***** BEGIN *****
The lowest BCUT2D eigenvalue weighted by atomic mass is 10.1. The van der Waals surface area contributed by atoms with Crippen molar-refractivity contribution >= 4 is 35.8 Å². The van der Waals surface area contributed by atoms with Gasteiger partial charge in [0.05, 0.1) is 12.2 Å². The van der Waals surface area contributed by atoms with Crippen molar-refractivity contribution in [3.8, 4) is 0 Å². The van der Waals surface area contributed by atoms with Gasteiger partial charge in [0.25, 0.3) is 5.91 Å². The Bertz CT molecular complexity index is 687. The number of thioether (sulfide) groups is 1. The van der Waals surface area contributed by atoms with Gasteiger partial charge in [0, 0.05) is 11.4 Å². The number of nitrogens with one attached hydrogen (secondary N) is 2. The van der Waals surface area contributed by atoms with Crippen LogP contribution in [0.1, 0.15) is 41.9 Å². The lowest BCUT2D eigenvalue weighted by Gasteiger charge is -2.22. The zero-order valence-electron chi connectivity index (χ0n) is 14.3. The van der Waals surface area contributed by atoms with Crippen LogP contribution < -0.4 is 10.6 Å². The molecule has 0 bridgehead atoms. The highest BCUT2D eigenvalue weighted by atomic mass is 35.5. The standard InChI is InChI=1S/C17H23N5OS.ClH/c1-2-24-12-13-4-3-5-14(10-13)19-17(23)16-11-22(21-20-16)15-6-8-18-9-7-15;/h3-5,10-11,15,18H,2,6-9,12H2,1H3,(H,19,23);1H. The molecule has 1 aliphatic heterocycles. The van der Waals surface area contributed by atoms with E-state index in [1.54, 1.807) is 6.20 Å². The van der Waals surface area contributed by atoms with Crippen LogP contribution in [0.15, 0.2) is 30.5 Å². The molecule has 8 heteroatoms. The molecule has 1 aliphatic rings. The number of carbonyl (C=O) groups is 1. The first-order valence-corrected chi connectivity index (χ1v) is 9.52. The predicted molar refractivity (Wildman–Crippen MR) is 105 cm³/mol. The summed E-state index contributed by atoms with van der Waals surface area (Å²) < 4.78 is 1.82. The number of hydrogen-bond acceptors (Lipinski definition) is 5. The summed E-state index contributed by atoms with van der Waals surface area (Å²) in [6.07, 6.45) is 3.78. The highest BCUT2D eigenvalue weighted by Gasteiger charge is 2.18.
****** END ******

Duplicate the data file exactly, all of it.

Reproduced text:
The lowest BCUT2D eigenvalue weighted by atomic mass is 10.1. The van der Waals surface area contributed by atoms with Crippen molar-refractivity contribution >= 4 is 35.8 Å². The van der Waals surface area contributed by atoms with Gasteiger partial charge in [0.05, 0.1) is 12.2 Å². The van der Waals surface area contributed by atoms with Crippen molar-refractivity contribution in [3.8, 4) is 0 Å². The van der Waals surface area contributed by atoms with Gasteiger partial charge in [0.25, 0.3) is 5.91 Å². The Bertz CT molecular complexity index is 687. The number of thioether (sulfide) groups is 1. The van der Waals surface area contributed by atoms with Gasteiger partial charge in [0, 0.05) is 11.4 Å². The number of nitrogens with one attached hydrogen (secondary N) is 2. The van der Waals surface area contributed by atoms with Crippen LogP contribution in [0.1, 0.15) is 41.9 Å². The lowest BCUT2D eigenvalue weighted by Gasteiger charge is -2.22. The zero-order valence-electron chi connectivity index (χ0n) is 14.3. The van der Waals surface area contributed by atoms with Crippen LogP contribution < -0.4 is 10.6 Å². The molecule has 0 bridgehead atoms. The highest BCUT2D eigenvalue weighted by atomic mass is 35.5. The standard InChI is InChI=1S/C17H23N5OS.ClH/c1-2-24-12-13-4-3-5-14(10-13)19-17(23)16-11-22(21-20-16)15-6-8-18-9-7-15;/h3-5,10-11,15,18H,2,6-9,12H2,1H3,(H,19,23);1H. The molecule has 1 aliphatic heterocycles. The van der Waals surface area contributed by atoms with E-state index in [1.54, 1.807) is 6.20 Å². The van der Waals surface area contributed by atoms with Crippen LogP contribution in [0.15, 0.2) is 30.5 Å². The molecule has 8 heteroatoms. The molecule has 1 aliphatic rings. The number of carbonyl (C=O) groups is 1. The first-order valence-corrected chi connectivity index (χ1v) is 9.52. The predicted molar refractivity (Wildman–Crippen MR) is 105 cm³/mol. The summed E-state index contributed by atoms with van der Waals surface area (Å²) < 4.78 is 1.82. The number of hydrogen-bond acceptors (Lipinski definition) is 5. The summed E-state index contributed by atoms with van der Waals surface area (Å²) in [6.07, 6.45) is 3.78. The highest BCUT2D eigenvalue weighted by Gasteiger charge is 2.18.